Stocks were mixed on Tuesday, with the Dow Jones Industrial Average (DJINDICES:^DJI) and the S&P 500 (SNPINDEX:^GSPC) waffling between positive and negative territory after two consecutive days of gains to start the month of June. When all was said and done, the S&P eked out a minuscule gain and the Dow fell slightly.

Today's stock market

Index Percentage Change Point Change
Dow (0.06%) (13.71)
S&P 500 0.07% 1.93

Data source: Yahoo! Finance.

Consumer goods stocks traded modestly lower today, with the Consumer Staples Select Sector SPDR ETF (NYSEMKT:XLP) down 0.5%. But retail stocks soared for the third straight session, with the SPDR S&P Retail ETF (NYSEMKT:XRT) up another 1.8%. 

As for individual stocks, earnings news from G-III Apparel Group (NASDAQ:GIII) and Ascena Retail (NASDAQ:ASNA) had shares of both clothing and apparel specialists soaring today.

Blue and white shirts hanging on a clothing display rack

Image source: Getty Images.

G-III Apparel's surprise profit

Shares of G-III Apparel soared as much as 19.4% early today, then settled to close up 10.8% after the parent company of brands including Tommy Hilfiger, Donna Karan, Levi's, and Calvin Klein announced better-than-expected fiscal first-quarter 2019 results.

G-III's sales grew 16% year over year to $611.7 million, and translated into net income of $9.9 million, or $0.20 per diluted share. On an adjusted (non-GAAP) basis, which notably excludes expenses related to its acquisition of Donna Karan, net income was $0.22 per share, swinging from an adjusted net loss of $0.18 per share in the same year-ago period. 

Analysts, on average, were expecting an adjusted loss of $0.06 per share on revenue of $567.4 million.

G-III Chairman and CEO Morris Goldfarb called it a "solid quarter across the board," adding: "Strong brands, quality product, diversified distribution and great execution continue to be our winning formula."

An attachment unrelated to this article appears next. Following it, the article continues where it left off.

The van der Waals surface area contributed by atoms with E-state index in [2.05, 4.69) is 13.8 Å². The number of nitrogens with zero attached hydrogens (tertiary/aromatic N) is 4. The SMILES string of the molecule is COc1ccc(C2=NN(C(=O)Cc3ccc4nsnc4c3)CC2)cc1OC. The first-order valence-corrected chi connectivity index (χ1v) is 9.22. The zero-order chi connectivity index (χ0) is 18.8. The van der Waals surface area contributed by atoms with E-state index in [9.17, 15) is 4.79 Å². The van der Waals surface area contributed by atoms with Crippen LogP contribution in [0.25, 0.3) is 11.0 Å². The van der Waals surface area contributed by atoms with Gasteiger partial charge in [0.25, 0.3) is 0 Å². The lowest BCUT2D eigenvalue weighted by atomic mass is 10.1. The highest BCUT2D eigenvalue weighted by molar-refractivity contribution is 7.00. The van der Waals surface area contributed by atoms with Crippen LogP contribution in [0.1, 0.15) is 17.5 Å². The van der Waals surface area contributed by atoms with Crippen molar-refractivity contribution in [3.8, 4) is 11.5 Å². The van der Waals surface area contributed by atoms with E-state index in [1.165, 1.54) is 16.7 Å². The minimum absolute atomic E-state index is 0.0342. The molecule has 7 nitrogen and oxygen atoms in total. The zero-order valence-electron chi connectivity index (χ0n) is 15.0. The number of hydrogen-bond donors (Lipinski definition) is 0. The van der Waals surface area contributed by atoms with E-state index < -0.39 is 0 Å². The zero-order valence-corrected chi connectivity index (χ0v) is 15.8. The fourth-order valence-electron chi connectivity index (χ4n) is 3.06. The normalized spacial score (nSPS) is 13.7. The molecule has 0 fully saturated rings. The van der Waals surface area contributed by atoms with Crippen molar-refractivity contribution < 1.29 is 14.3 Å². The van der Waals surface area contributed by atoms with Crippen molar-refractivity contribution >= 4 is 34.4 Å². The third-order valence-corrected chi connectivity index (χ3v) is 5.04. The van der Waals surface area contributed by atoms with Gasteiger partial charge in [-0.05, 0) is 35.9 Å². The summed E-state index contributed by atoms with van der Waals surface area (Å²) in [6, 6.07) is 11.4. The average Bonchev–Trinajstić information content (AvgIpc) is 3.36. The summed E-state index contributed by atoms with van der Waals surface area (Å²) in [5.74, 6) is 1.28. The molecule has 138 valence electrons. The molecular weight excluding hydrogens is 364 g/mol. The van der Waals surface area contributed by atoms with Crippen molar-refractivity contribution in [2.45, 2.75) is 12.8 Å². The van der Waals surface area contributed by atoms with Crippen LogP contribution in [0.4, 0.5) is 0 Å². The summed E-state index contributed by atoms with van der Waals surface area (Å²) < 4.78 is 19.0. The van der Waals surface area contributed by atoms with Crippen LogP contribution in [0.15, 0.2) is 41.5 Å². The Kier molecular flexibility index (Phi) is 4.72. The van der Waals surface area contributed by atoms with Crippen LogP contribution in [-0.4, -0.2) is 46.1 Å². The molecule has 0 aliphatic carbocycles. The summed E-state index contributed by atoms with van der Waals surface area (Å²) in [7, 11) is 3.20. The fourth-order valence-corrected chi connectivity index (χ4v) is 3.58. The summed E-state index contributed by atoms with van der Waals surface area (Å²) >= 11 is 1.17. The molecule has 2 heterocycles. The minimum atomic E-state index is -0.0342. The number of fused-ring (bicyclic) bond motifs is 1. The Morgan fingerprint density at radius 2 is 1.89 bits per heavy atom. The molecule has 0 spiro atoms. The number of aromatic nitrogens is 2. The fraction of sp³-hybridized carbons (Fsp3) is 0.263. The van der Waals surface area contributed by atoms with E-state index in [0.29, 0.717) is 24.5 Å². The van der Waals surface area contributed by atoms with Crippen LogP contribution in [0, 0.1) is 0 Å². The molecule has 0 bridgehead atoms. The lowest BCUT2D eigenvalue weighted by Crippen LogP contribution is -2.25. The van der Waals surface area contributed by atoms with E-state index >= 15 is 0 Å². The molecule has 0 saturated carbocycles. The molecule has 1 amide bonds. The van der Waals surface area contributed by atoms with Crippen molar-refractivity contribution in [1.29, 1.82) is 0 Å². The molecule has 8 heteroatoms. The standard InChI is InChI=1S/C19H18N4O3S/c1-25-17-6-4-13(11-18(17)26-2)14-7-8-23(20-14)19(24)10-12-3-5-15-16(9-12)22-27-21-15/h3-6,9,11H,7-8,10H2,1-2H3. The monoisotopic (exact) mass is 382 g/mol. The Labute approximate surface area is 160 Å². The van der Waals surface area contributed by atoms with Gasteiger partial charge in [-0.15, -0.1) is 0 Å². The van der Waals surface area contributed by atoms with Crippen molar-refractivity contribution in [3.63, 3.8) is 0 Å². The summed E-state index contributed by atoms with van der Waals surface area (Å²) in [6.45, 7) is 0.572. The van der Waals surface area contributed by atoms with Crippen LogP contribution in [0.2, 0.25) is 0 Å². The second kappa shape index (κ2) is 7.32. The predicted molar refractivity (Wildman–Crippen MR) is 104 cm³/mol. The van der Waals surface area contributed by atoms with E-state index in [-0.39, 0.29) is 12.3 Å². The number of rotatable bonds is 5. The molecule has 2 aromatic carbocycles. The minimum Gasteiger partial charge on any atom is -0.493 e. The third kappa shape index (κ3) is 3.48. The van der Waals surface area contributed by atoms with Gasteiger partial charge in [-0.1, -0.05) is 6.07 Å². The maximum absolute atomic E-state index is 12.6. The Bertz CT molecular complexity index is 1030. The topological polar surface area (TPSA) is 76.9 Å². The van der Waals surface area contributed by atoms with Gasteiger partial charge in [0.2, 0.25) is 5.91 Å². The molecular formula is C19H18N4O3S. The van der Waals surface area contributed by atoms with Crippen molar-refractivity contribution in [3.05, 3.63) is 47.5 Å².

If that wasn't enough, G-III Apparel increased its full-year guidance to call for net sales of $2.97 billion (up $30 million from its old range), and for net income per share between $2.20 and $2.30 (up from $1.90 to $2.00 per share previously).

In the end, this was a straightforward beat-and-raise scenario from G-III, and it's no surprise to see investors' positive response.

Shrugging off Ascena Retail's light guidance

Meanwhile, shares of Ascena Retail Group -- the owner of a handful of retail chains including Justice, dressbarn, Ann Taylor, LOFT, Lane Bryant, Catherines, and maurices -- closed up 7.9%, but only after recovering from a nearly 14% drop in this morning's early trading.

Ascena's fiscal third-quarter 2018 results were decent relative to expectations. Net sales declined 3.9% year over year to $1.503 billion, as 10% comparable-store sales growth at Justice was more than offset by a modest decline in comps at Ascena's other retail concepts. On the bottom line, that translated to an adjusted net loss of $0.08 per share, compared to adjusted income of $0.05 per share in the same year-ago period.

This might not sound encouraging, but consensus predictions on Wall Street called for an even wider net loss of $0.09 per share on lower sales of $1.47 billion. 

"Our third quarter results reflected a soft start in February, with sequential improvement over the combined March/April period," explained CEO David Jaffe. 

Still, Jaffe admitted that the company's net loss was "certainly not at a level that we consider acceptable, or representative of the company's earnings potential." But he also noted that its late momentum has carried into the current fiscal fourth quarter, with comparable sales up in the mid-single-digit range.

Looking ahead, Ascena expects fiscal Q4 sales of $1.62 billion to $1.66 billion, with the bottom line ranging from a loss of $0.05 per share to net income of $0.05 per share. Wall Street was looking for earnings near the high end of that range, but on significantly lower sales of $1.58 billion. 

Given Ascena's history of underpromising and overdelivering, it's apparent that the market was willing to forgive that bottom-line guidance shortfall with the hope that its top-line momentum will continue.